Fourth Round of Sanctions Imposed on Russia
The European Union and the United States with other partner countries (namely G7 countries) have adopted an unprecedented set of sanctions in response to Russia’s further invasion of Ukraine and Belarus’ assistance and support in the war. The new round of sanctions covers especially Russian state-owned enterprises, prohibiting the import of steel and iron products from Russia while introducing a ban on exports of luxury goods to Russia.
Read our previous Legal Alerts on the topic for more information on the previous rounds of sanctions.
The European Union
The European Union has adopted further sectoral restrictions on 15 March 2022. In addition to new trade and financial sanctions, the EU added 15 individuals and nine entities to the sanctions list (cf. Council Implementing Regulation (EU) 2022/427).
New economic and financial restrictions include the following (cf. Council Regulation (EU) 2022/428):
- Export ban on goods and technology related to oil exploration and production;
- Ban on new investments in the Russian energy sector, with the exception of civil nuclear energy related activities;
- Import of iron and steel products from Russia is prohibited;
- Export of luxury goods is prohibited. This applies to goods with a value exceeding EUR 300;
- All transactions with entities with over 50% public ownership are prohibited. This also covers all subsidiaries of these entities established outside the EU. The prohibition does not apply to transactions that are strictly necessary for the purchase, import or transport of fossil fuels or certain metals; and
- Provision of credit rating services to Russian nationals or entities is prohibited.
The United States
The United States has adopted new measures in line with those adopted by the EU. On 4 March, the US imposed an export ban on goods and technology necessary in oil and gas exploration and oil refinement. On 11 March, the US authorities prohibited the export of luxury goods to Russia.
The US has also taken some measures going beyond those adopted by the EU. Notably, on 8 March, President Biden issued a new Executive Order 14066 that prohibits the importation of oil, petroleum products and natural gas of Russian origin to the United States and that introduces a comprehensive ban on investments in the energy sector of Russia.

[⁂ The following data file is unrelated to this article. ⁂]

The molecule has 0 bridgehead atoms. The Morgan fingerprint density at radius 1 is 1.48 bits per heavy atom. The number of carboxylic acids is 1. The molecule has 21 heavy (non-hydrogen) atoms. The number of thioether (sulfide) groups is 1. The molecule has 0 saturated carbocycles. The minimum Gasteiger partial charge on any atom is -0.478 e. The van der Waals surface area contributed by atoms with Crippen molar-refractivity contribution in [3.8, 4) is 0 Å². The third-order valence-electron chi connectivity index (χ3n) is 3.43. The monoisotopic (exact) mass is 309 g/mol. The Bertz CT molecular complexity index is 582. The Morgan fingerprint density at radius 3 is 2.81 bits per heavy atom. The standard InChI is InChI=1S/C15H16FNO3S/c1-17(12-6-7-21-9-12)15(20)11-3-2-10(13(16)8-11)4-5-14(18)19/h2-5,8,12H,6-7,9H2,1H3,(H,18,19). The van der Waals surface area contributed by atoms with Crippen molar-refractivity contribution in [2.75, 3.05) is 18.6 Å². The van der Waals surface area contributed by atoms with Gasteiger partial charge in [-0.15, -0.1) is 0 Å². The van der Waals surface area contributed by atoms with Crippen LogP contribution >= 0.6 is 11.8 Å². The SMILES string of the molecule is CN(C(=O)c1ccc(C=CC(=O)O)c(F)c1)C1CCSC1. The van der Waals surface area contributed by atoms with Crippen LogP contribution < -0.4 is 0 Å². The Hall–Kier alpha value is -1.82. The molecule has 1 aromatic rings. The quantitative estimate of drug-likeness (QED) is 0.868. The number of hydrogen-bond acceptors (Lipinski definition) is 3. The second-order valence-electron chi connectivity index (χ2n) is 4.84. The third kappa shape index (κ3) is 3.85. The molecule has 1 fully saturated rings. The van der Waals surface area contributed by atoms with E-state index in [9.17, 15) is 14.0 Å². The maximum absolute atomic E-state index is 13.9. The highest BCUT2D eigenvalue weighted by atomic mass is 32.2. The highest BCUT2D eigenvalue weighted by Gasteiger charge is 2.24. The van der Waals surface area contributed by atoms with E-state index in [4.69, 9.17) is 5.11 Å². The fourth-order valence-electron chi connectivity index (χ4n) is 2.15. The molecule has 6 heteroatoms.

In addition to the new trade and financial measures adopted, OFAC has added several Russian and Belarussian individuals and entities to the SDN list.
Overall picture and future challenges
The sanctions imposed against Russia are unprecedented both in terms of volume and the short timeframe in which the measures have been adopted. New sanctions are comprehensive and wide-ranging and will certainly also raise challenging questions in terms of interpretation. For example, the exportation of certain items under the EU rules falls now under two set of prohibitions. This applies, for instance, to certain consumer electronics devices the exportation of which to Russia is now governed by the restrictions applied to sensitive technologies and by the export ban on luxury goods.
Additional listings and expanded listing criteria of individuals and entities will also give rise to difficult compliance challenges – especially with regard to companies that are not listed but are controlled by sanctioned persons. It is evident that more guidance is required to achieve a uniform and effective implementation of these new measures. For now, the Commission’s recently published guidance on the application of new export-related measures is a good start.
We will continue to monitor the situation and provide timely updates on any further sanctions and how they could impact your business. Borenius lawyers are available to answer any questions you may have with regard to the situation in Ukraine.